Thami Msubo and Jim Stellar
Thami is Chief, HR, Corporate Affairs & Empowerment of Tata Steel KZN (South Africa), and Jim is known to this blog as the Provost and Academic Vice President of CUNY Queens College. Jim and Thami met a number of times at the World Association of Cooperative Education Conferences. Thami was from industry and very few were. Mostly participants were like Jim – from universities who participated in or wanted to participate in cooperative education or what much of the world calls it, Work Integrated Learning.
We discussed the concept of co-creation where two parties, i.e. manufacturer and customer work to create a product as opposed to the former going it alone and expect the latter to pay for the final product without providing input or comments to its design. We decided to write a piece for the blog on that concept and how to drive sustainable partnerships and co-creation between the industry and the providers of high education. So, why do co-creation? Thami lays out three reasons as follows:
1. Co-creation between the industry and universities, if executed properly, will lead to sustainable development that will grow the economy around the world.
2. It is no longer the providers of high education and the industry alone that should be entrusted with the responsibility of designing the curriculum, the next practice already happening in industry is that the customer input is becoming more and more critical to getting it right. The customer, in this case, refers to the general public who are expected to consume the final product, in this case the graduated student. What we want to examine is that the preparation of this student could be created out of the university and the industry acting together. The industry in this case includes all sorts of industries, e.g. services, financial, entertainment etc. Universities should continue to lead the way in terms of innovative and new discoveries in teaching and research, industry should be able to do the conversion in such a manner that the final product remains attractive, competitive and sustainable for the consuming public which has the purchasing / buying power.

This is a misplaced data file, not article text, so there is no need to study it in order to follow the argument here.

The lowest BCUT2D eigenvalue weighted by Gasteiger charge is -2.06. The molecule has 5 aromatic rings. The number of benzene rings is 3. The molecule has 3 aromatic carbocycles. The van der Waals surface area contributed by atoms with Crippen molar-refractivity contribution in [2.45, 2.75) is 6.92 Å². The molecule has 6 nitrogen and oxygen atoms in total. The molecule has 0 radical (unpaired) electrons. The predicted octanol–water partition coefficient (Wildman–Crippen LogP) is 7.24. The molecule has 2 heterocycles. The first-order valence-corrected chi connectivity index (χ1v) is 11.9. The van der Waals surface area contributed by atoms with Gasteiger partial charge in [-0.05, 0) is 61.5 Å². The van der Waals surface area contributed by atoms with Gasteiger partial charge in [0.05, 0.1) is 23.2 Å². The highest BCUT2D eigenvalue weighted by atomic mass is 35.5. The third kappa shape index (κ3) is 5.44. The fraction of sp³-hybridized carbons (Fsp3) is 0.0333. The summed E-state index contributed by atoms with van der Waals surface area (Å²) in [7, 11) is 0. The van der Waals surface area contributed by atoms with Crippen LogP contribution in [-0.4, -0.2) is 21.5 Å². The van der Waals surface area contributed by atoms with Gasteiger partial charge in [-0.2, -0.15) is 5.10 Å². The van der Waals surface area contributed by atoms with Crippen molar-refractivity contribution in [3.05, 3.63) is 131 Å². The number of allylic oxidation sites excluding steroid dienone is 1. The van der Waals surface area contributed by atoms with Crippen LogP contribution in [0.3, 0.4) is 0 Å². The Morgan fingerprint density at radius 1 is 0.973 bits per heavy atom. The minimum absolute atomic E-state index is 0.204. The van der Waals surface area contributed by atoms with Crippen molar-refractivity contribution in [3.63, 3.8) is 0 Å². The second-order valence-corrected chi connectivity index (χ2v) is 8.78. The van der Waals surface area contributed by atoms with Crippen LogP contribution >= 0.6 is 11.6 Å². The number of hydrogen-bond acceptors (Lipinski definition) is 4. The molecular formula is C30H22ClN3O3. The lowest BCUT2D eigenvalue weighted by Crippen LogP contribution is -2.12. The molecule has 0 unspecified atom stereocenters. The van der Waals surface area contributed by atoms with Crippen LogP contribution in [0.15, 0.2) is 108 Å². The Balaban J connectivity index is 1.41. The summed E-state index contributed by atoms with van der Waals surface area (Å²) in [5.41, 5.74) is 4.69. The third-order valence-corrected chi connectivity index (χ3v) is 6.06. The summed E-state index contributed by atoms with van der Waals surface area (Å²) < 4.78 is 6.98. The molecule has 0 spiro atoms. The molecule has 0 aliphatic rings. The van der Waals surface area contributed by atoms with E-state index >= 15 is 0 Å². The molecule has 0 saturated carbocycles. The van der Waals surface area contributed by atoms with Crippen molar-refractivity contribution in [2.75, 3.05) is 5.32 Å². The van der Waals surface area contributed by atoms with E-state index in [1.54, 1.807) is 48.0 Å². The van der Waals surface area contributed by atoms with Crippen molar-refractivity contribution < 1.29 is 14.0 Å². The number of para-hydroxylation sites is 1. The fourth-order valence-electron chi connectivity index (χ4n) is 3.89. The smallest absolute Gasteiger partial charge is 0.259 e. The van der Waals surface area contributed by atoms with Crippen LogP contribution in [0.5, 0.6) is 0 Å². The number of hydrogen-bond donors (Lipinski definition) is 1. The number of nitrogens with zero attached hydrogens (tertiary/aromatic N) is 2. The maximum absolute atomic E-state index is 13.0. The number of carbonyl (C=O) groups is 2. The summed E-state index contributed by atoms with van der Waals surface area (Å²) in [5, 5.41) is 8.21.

3. Co-creation in high education today remains more important than ever before. The students who graduate at universities in today’s world must be entrepreneurial, value adders and solution providers. Universities should not be ivory towers, but should understand the needs of the general public to play an influential role in helping companies to design products and services that are attractive to the general public. Governments do not create wealth, the latter is left to the interaction between the industry and consumers, and we are arguing that universities should form part of this partnership if they are to remain important to the 21st century.
Jim responds to these points, by noting that academic institutions have been around and stable for a very long time. What company in the world today is as old as Harvard University with its 350+ years? And remember, the university system was up and running for a long time before Harvard was founded. But with the advent of the internet and the interconnectedness of all of us, it may be time for a new model that keeps the core of what is a university, but co-creates its educated students with the deep partnership of industry. That means both have to get used to each other and changes have to occur that are mutually beneficial. No partnership ever survived for long when both did not gain.
So how do we do this? First, we exchange students and faculty. Primarily that means undergraduates going on work experiences in industry and industry executives coming to the university to learn about the latest research. That part is already happening, but universities could do much more of it. The next step is harder as it involves mutual respect. Here we would propose that industry have input to the design of the curriculum that the faculty correctly hold as the essence of their job to design and deliver. But they can take input from industry without giving up that power. In some places it happens but here we are talking about professional or isolated programs. We mean more here, that it should be brought into what is often called liberal education. Industry must share some of its proprietary entity. By this we do not mean intellectual property or money, although that could happen. We mean the social and intellectual power that shapes the company culture, its method of operation. For example, corporations must get used to more deliberative time scale in which academic curriculum is derived. The University must listen and act where it agrees. If Industry argues that students need to write better, be creative, have more interaction with faculty, then the university should look carefully at its general education requirements and wonder if the convenience of a multiple choice test does not work too much against what the institution asks of its students.
Thami highlights some examples of certain universities around the world that have allowed some of their faculties and academic programs to be named after the industry benefactors to illustrate the level of co-creation, e.g. Investec School of Business at Rhodes University in South Africa: www.investec.com , Siemens AG “building technology professorial chair” at the renowned Federal Institute of Technology in Zurich, Switzerland : www.siemens.com , and various professorial chairs at universities across the globe that are co-created with and funded by the US based General Electric: www.ge.com.
In closing both authors believe that co-creation is a powerful way to go if universities and industry were to remain committed to deliver on economic sustainability and educated citizenry.